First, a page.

Bill Schmick: Can there really be a Happy Next Year?
Normally, it wouldn’t matter when this last column of the year was written. The week between Christmas and New Year is usually uneventful. The markets drift upward on little volume. Wall Street is mostly shuttered and all is right with the world, but not this year.
Here we are at the 11th hour once again. It’s Friday, Dec. 28 as I write, and the Cliff is just four days away. The tension is palpable while America waits with baited breath for a "will they or won’t they" decision.
Whether the politicians pull a rabbit out of the hat in the time remaining is almost immaterial at this point. The lack of action, the bickering and grandstanding in Washington are a disgrace to this country and far more serious than any particular fiscal deadline.
If I had it my way, the Academy of Motion Pictures Arts and Sciences should establish a new series of Oscars just for our nation’s political parties. One award for best drama would definitely go to Speaker of the House John Boehner, with Harry Reid, the Senate equivalent, as best supporting actor.
President Obama would win the best comedy award while the Republican Tea Party would absolutely walk away with the best unreality show.
Sadly, it looks like 2013 will be a continuation of the last two years. That will once again leave the Federal Reserve to run the country and its economy.
If we do go over the Cliff it will not be the end of the world as we know it. Congress, (a word I use with disdain) could still alleviate some of the harm done by cutting taxes again quickly after they are automatically raised on Jan. 1. Sure, that would be inefficient and borderline, stupid but consider the source. If, on the other hand, the spending cuts are not rescinded then we could see this country slide into recession in the second half of the year.
That would be a shame since only now is our economy beginning to revive. Jobless claims hit a 4 1/2 year low this week. The economy grew by over 3 percent in the last quarter and the Fed’s stimulus policies are helping the housing market to recover. It is an outrage that our duly-elected officials are hell-bent on destroying all this progress to further their own causes and ideologies.
In the meantime, have you noticed that while we fiddle away our futures, overseas investors are making consistent gains in their own stock markets? Two weeks ago I mentioned how well emerging markets, led by China and Southeast Asia, have done compared to the U.S. market. This week I will add Japan to that mix.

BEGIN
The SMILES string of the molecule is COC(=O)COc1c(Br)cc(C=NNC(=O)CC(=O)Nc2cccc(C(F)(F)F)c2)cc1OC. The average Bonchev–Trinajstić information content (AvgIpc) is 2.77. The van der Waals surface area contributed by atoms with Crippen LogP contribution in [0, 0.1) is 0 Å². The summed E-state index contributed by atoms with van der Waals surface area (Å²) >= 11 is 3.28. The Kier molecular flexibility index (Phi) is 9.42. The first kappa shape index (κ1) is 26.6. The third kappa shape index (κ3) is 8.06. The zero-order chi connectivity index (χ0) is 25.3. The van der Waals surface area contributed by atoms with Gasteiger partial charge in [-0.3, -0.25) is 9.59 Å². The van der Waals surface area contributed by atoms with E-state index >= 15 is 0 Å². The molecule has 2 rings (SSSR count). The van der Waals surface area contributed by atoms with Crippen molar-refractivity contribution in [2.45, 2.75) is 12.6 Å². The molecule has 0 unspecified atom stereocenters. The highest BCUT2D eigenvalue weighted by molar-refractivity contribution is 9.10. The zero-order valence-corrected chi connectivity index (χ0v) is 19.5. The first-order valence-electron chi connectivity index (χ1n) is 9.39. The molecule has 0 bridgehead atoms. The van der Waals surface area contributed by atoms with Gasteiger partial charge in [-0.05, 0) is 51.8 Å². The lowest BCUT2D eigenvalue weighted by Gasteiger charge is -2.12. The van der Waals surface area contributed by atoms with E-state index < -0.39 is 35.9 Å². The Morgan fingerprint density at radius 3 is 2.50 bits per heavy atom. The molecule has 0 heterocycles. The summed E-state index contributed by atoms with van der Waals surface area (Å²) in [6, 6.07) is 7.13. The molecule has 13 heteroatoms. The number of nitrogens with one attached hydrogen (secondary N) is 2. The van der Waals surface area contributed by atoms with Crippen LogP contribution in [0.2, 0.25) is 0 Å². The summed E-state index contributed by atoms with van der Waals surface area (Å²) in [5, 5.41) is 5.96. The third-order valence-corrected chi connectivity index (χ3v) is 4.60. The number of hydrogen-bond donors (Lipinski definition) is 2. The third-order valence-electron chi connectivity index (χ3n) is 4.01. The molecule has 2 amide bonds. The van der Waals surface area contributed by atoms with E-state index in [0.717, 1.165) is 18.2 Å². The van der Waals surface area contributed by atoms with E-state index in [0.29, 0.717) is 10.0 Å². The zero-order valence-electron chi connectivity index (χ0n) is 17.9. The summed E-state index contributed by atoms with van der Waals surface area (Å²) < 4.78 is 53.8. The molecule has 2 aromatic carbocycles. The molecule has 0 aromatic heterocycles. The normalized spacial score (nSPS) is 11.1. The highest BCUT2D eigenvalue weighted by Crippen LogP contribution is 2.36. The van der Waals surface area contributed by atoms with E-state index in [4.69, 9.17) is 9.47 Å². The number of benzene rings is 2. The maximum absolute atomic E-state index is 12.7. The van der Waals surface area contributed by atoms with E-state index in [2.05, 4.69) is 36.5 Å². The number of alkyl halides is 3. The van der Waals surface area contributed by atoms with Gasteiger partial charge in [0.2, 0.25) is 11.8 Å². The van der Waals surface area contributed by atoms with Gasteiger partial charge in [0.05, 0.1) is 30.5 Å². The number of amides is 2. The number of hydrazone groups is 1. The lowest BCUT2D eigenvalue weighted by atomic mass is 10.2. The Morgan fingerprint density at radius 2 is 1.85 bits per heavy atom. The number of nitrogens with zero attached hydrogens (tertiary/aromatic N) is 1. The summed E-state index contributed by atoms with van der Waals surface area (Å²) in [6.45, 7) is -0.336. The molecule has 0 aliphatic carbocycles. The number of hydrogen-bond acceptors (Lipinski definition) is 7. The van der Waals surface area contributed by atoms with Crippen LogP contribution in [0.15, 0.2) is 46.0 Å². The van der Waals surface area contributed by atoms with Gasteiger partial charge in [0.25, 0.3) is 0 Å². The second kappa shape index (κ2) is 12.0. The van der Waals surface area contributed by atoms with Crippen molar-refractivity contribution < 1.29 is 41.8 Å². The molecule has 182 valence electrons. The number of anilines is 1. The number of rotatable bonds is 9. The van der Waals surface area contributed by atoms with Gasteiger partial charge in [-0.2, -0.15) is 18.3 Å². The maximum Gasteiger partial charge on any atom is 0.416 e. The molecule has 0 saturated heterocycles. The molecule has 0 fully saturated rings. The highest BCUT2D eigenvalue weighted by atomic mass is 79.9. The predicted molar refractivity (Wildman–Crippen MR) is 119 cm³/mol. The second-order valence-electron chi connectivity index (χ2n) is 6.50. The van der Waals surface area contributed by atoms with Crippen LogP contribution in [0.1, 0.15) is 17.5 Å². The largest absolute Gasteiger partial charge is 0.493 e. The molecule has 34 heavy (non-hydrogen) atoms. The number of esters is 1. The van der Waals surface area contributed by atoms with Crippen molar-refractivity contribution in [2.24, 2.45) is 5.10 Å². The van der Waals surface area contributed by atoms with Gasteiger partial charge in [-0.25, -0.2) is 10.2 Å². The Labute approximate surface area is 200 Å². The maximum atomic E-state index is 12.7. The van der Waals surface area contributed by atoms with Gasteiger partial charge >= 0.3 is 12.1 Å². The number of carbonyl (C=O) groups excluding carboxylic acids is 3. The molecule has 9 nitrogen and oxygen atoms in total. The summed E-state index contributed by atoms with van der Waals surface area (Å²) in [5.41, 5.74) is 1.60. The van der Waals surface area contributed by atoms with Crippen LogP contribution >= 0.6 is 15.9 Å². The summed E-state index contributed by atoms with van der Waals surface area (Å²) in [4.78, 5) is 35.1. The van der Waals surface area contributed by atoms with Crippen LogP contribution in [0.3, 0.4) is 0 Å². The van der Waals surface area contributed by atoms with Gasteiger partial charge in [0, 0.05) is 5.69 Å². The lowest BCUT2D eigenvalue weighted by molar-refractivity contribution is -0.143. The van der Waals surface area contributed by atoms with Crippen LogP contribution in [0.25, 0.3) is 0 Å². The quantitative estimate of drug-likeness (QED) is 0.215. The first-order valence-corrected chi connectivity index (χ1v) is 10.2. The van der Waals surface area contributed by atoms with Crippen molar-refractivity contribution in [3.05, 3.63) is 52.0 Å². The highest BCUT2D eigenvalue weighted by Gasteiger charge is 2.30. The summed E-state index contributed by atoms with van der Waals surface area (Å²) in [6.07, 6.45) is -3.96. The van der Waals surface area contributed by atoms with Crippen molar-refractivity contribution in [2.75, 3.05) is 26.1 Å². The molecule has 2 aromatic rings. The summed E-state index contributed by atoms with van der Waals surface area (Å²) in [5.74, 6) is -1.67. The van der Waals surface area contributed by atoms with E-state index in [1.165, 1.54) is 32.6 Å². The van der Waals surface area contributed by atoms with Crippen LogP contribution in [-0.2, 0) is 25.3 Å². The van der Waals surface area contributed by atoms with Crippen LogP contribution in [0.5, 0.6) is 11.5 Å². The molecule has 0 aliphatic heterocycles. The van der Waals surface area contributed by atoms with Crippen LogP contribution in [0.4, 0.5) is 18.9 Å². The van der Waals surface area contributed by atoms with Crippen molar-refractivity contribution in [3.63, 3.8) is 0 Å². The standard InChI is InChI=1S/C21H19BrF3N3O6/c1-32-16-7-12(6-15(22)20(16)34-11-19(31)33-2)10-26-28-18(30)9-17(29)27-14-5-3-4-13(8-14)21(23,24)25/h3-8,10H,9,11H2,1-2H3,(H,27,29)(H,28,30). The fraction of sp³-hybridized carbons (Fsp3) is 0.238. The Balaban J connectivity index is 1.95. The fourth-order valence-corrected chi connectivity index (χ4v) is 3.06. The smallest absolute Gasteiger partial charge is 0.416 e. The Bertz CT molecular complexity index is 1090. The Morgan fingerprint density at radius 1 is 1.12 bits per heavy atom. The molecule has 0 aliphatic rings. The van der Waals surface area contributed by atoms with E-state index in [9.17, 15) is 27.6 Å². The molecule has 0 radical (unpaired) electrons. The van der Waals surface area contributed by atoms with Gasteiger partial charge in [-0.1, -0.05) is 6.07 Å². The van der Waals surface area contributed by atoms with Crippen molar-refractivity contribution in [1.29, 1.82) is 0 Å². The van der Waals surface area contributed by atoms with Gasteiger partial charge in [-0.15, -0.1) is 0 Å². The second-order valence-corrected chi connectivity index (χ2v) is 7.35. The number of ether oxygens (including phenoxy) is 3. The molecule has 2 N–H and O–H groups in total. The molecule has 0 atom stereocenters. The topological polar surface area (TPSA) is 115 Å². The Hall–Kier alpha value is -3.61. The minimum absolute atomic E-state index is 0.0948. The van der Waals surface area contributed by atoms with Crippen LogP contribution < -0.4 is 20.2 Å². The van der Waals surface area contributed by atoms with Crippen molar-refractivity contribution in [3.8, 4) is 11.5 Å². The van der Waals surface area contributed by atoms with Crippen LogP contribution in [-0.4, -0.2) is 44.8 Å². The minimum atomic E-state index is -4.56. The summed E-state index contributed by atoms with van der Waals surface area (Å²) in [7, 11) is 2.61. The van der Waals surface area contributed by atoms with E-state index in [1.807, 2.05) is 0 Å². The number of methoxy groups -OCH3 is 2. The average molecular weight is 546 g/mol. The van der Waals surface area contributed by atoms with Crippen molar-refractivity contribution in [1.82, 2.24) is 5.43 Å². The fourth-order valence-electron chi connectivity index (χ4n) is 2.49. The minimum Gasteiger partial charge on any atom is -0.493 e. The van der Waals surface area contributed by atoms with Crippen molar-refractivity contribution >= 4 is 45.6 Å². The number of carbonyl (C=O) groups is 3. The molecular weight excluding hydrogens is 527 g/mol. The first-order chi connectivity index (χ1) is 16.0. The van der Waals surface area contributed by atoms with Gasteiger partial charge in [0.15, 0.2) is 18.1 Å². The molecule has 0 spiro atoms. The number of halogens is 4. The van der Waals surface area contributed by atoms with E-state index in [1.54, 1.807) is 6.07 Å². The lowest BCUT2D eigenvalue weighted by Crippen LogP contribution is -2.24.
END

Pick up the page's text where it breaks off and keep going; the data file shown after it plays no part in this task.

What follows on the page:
Japan elected Shinzo Abe as prime minister last week. His election reinstates the conservative Liberal Democratic Party, which has ruled Japan throughout most of the post-war era. Abe is the seventh prime minister in the last six years. That high turnover rate reflects the growing frustration Japanese voters have with their own politicians. Japan has suffered under decades of industrial decline and is facing the challenges of an aging population. The country has been unable to pull itself out of its economic funk over the last two decades.
Abe has promised to spend $120 billion on public works and other economic stimulus to jump-start business. At the same time, he is putting enormous pressure on Japan’s central bank to help him stimulate the economy while driving the value of the yen lower. A cheaper yen would help Japan’s exports, making their products more competitive. Japan’s stock market has skyrocketed on the heels of Abe’s efforts.
It appears to me that 2013 may just be the year when foreign markets begin to outperform the United States. If the world’s economies continue to grow, while U.S. economic policy remains hostage to dysfunctional politicians, investors may want to invest where prospects are brighter and more predictable.
It may still be a Happy New Year for investors, just not in America.
Bill Schmick is registered as an investment advisor representative with Berkshire Money Management. His forecasts and opinions are purely his own. None of the information presented here should be construed as an endorsement of BMM or a solicitation to become a client of BMM. Direct inquires to Schmick at firstname.lastname@example.org.
TALK TO US
If you'd like to leave a comment (or a tip or a question) about this story with the editors, please email us. We also welcome letters to the editor for publication; you can do that by filling out our letters form and submitting it to the newsroom.